Traditional medicinal uses: Ground up bark is used to treat skin diseases (India), dysentery and haemorrhoids (Mauritius). Leaves are applied to inflamed and swollen joints (South India). When cut, the young fruit secretes a yellow sticky sap used to treat ringworm and other skin diseases (South India). Roots are used as a tonic. There is some modern investigation of the plant's effects on high blood pressure:

The roots are used as a tonic... Kirtikar and Basu report that in Mauritius the bark is described as depurative, and as a cure for dysentery and haemorrhoids. Nadkarni says that a decoction of the bark is used for washing skin diseases. Ground bark mixed with coconut oil is also applied to skin diseases... leaves are applied to inflamed and swollen joints. The fruit abounds in a viscid, yellow juice which the natives in South India use as an external application in psoriasis. Many other uses are listed at:

The bark was used for cordage fiber. The tree also yields tannin, dye, oil, medicine and gum, from various parts of the plant. The wood was skillfully crafted into bowls and into plates, too. The wood is flavorless, because it is lacking in any unpleasant-tasting sap that could contaminate stored food. The wood has an attractive grain that takes to a high polish and, in addition to food utensils and containers, was fashioned into paddles and other carved objects, as well as for an occasional canoe:

Wood used for food containers, slit drums and cabinetry:

There are 19 papers/mentions in the Agricola database (1970-1996) for use as a windbreak crop:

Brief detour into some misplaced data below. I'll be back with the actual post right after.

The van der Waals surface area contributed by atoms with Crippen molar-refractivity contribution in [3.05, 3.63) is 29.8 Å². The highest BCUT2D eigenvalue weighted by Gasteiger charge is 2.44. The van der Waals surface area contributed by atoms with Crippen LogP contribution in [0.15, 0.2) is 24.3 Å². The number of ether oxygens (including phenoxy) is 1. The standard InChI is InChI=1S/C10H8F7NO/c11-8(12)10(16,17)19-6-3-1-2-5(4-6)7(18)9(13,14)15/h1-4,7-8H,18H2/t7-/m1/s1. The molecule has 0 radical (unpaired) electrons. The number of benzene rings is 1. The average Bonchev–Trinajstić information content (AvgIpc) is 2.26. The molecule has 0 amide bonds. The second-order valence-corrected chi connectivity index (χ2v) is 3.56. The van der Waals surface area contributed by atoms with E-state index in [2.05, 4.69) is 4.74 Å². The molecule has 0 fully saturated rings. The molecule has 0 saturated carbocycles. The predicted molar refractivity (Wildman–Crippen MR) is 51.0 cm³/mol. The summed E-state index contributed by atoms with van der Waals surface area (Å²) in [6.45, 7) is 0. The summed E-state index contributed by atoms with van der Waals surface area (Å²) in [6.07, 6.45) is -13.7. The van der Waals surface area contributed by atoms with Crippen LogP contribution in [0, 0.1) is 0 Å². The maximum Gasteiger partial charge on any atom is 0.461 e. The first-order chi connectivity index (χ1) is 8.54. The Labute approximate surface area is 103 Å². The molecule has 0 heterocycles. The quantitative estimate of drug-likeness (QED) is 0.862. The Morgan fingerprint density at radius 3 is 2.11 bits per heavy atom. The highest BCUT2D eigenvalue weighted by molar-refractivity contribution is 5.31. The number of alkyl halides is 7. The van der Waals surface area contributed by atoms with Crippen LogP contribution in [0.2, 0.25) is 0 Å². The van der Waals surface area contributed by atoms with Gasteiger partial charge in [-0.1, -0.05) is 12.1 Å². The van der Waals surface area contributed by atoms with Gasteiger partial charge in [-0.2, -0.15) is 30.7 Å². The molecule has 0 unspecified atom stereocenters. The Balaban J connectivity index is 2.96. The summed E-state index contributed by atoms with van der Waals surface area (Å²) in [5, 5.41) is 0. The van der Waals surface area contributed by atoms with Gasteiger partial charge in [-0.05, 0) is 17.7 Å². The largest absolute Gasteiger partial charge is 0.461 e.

Thespesia are trees in the hibiscus-family valued not only for their ornamental qualities but also for their wide range of uses. However as T. populnea is already invasive in Florida, careful consideration needs to be given as to whether it is appropriate for cultivation in any given situation.

Fryxell, P.A. 1966, Australian Plants: Thespesia in Australia Sept.1966 vol.3 pp 366-367
Morton, J.F. 1966, Australian Plants: SEASIDE MAHOE (Thespesia populnea Soland.) Sept.1966 vol.3 pp 367-369
On the Web:
Hawaiian Native Plant Propagation Database:
Ecology & Evolutionary Biology Conservatory:
Aquatic, Wetland and Invasive Plant Particulars and Photographs:
Guide to the Mangroves of Singapore:
Mangrove and wetland wildlife at Sungei Buloh Nature Park (Singapore):
Field Guide to the Mangroves of Queensland
"Miro" (on Pitcairn Island):
Bevans,N. Alford,M. Guanches,F. Aregullin,M. Rodriguez,E. 2001 "Preliminary Phytochemical Study of Two Caribbean Malvaceae Used in the Treatment of Conjunctivitis" Journal of Undergraduate Study and Independent Research Issue 2, 20-24 (Winter 2001):


Rainforest Seed Co., Costa Rica:

Future Forests Nursery, Hawaii:

Austrahort P/L, Australia:

The Banana Tree, USA (not shipped to Florida):